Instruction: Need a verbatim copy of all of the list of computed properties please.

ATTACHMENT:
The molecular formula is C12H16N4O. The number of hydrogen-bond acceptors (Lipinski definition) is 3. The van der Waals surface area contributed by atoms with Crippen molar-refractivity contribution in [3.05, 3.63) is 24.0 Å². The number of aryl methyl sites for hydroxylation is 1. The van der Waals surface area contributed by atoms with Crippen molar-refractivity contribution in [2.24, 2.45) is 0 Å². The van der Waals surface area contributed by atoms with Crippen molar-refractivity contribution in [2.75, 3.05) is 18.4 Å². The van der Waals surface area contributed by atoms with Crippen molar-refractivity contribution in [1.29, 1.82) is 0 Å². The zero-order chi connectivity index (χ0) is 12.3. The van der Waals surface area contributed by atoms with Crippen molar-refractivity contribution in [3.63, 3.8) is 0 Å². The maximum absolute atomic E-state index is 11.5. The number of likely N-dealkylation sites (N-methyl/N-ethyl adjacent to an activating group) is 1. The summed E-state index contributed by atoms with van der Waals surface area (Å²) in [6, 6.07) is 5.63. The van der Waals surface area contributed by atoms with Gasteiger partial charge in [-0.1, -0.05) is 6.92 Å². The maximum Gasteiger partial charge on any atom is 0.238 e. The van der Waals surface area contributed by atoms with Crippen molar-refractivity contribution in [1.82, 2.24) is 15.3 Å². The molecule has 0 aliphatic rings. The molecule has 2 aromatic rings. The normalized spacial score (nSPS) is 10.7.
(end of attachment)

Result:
The molecular formula is C12H16N4O. The number of hydrogen-bond acceptors (Lipinski definition) is 3. The van der Waals surface area contributed by atoms with Crippen molar-refractivity contribution in [3.05, 3.63) is 24.0 Å². The number of aryl methyl sites for hydroxylation is 1. The van der Waals surface area contributed by atoms with Crippen molar-refractivity contribution in [2.24, 2.45) is 0 Å². The van der Waals surface area contributed by atoms with Crippen molar-refractivity contribution in [2.75, 3.05) is 18.4 Å². The van der Waals surface area contributed by atoms with Crippen molar-refractivity contribution in [1.29, 1.82) is 0 Å². The zero-order chi connectivity index (χ0) is 12.3. The van der Waals surface area contributed by atoms with Crippen molar-refractivity contribution in [3.63, 3.8) is 0 Å². The maximum absolute atomic E-state index is 11.5. The number of likely N-dealkylation sites (N-methyl/N-ethyl adjacent to an activating group) is 1. The summed E-state index contributed by atoms with van der Waals surface area (Å²) in [6, 6.07) is 5.63. The van der Waals surface area contributed by atoms with Gasteiger partial charge in [-0.1, -0.05) is 6.92 Å². The maximum Gasteiger partial charge on any atom is 0.238 e. The van der Waals surface area contributed by atoms with Crippen molar-refractivity contribution in [1.82, 2.24) is 15.3 Å². The molecule has 0 aliphatic rings. The molecule has 2 aromatic rings. The normalized spacial score (nSPS) is 10.7.